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Potted Science- Number 2:


(Rosemarinus officinalis).

Long a staple of both the garden and the kitchen cupboard, Rosemary is as popular for its attractive shape as its distinctive flavour. So far, so familiar, but there is a lot more to this woody, perennial shrub than meets the eye. In the second part of this exclusive series for The Greatest Minds, former research scientist M.N Jones investigates the biology and the health benefits of this unassuming garden favourite.

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     Many gardeners grow Rosemary because of its shapely, evergreen foliage and because it is useful in the kitchen: the fact that it is easy to grow is an added bonus. However, for some time now, scientists have been taking a closer look at the plant’s rumoured health benefits. It is fairly common for plants with some medicinal properties to have been tried and to be recommended for dozens of unrelated conditions and rosemary is no exception. Historically, Rosmarinus officinalis has been used to treat ailments ranging from colic and lung problems to eczema and joint pains: it was also traditionally used to repel evil and witches. Modern science may not have a solution for the (admittedly tiresome) problem of evil witches visiting, but it does offer some insights into rosemary’s supposed health benefits.


     To date, there have been over seventy scientific studies on rosemary’s effects on the human body. Many of these were reviewed in the Indian Journal of Experimental Biology back in 1999, in a study that considered several potential medical applications for rosemary extracts. These applications ranged from the treatment of stomach ulcers and inflammatory conditions, to helping with ailments from hardened arteries and heart disease to cancer and even certain kinds of male infertility.


     Of course, one of the complexities of plant chemistry is that the concentrations of medically beneficial compounds in plants are greatly variable; they are also invariably mixed with a vast array of other natural chemicals - some beneficial, others frequently potentially harmful. In the case of rosemary, one of the most promising substances amongst this jumble of chemicals is a substance called caffeic acid; another is rosmarinic acid, which is made naturally from caffeic acid within the plant. Both of these acids are antioxidants and thought to offer some protection against cancer and ageing-related illnesses.


     Another of Rosemary’s proven benefits is in treating infections caused by the common yeast Candida albicans. This yeast is generally fairly harmless to most people, most of the time, but it can cause real problems for cancer- and AIDS-patients. Growing numbers of Candida albicans infections are resistant to the standard drug treatments, so the fact that rosemary oil is a potent toxin to Candida albicans is an exciting find and scientists are hopeful that a medicine can and will be developed from rosemary extract for these patients.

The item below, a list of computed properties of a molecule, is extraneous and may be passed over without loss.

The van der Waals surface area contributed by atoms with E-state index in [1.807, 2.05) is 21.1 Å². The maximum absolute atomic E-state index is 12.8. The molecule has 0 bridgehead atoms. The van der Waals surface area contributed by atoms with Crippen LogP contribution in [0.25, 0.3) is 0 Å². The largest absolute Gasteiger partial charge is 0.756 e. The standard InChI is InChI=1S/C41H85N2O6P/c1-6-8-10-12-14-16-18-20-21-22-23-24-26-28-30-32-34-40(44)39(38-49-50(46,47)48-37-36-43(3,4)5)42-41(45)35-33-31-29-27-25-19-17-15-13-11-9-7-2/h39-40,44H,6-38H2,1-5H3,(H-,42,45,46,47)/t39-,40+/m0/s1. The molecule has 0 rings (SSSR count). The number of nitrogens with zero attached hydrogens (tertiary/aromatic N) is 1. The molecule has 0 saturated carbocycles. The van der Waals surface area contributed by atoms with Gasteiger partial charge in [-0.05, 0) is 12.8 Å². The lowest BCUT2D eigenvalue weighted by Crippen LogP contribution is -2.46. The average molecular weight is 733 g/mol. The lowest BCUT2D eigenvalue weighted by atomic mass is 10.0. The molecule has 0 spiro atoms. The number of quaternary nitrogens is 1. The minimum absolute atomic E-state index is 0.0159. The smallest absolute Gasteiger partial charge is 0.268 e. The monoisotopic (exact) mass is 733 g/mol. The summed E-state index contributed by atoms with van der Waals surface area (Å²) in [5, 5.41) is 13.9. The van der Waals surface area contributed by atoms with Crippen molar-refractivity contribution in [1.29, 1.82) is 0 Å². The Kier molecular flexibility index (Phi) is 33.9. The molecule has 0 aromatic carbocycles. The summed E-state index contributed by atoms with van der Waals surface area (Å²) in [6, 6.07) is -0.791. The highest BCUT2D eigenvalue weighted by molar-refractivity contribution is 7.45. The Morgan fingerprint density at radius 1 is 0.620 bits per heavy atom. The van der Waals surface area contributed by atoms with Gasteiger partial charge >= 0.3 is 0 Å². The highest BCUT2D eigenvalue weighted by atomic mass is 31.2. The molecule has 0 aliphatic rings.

Analysing the health effects of plant oils can be a long and difficult job, often far more so than growing the plants themselves; in the case of Rosemary, at least, these efforts may well pay dividends.


“The Greatest Minds’” Top Tips:


•Rosemary is a fairly hardy herb, but still prefers warmer and more sheltered conditions, whether kept in a pot or planted in the ground,


•Rosemary likes well drained and lime soil and is better grown from cuttings, rather than seeds.


•Trim bushes in the summer, after the first set of flowers have died.  


More on Rosemary:


1) “Alan Titchmarsh- How to Garden- Vegetables and Herbs”, Pub: BBC Books, London, 2009, ISBN 978-1-84-6073960, page 129,


2) “The Herb Garden Specialist: the essential guide to growing herbs and designing, planting, improving and caring for herb gardens”, David Squire, Pub: New Holland, London, 2006, ISBN 978-1845371074, page 56,


3) “The Tree and Shrub Expert”, D. G. Hessayon, Pub: Expert Books, London, 2008, ISBN: 978-0-9035051-7-8, page 49 (one paragraph only).







Less Potted, More Science:


“Pharmacology of rosemary (Rosmarinus officinalis) and its therapeutic potentials”, M. R. Al-Sereitia, K.M. Abu-Amerb and P. Sena, Indian Journal of Experimental Biology, Vol. 37, Feb 1999, pages 124-131

(Full text available free online at -http://www.bioline.org.br/request?ie99026 )




Information in this column is provided for interest only.

Plant-based remedies can be harmful as well as/instead of beneficial- contact a qualified medical doctor or pharmacist for professional advice before taking any such remedies. Consumption of high levels of rosemary oil have been linked to significant health problems, including seizures and serious lung ailments.

The author, editor and publisher take no responsibility for any problems caused by consumption of the plants discussed. 

Published on The GreatestMinds.Org, © Linden-Lime Publishing, Truro, 2017.

The moral right of M. N. Jones to be acknowledged as author of this work has been asserted in accordance with the Copyright, Designs and Patents Act, 1988. International copyright laws are applicable.

Suggested citation: ““Potted Science-Number2- Rosemary”, by M. N. Jones, Pub: The Greatest Minds.Org,

1st June 2017, (© Linden-Lime Publishing, July 2017).           … or similar

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Rosemary is popular for its culinary uses, firm and shapely outline and light blue flowers (above).

Rosemary's waxy, needle-like leaves (above) give it a relatively high drought tolerance, meaning that it thrives in arid areas, such as the mediterranean and parts of the middle east.

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This Article by M.N. Jones is also

available as a pdf, click here to download ->

Herb pots in metal basket in greenhouse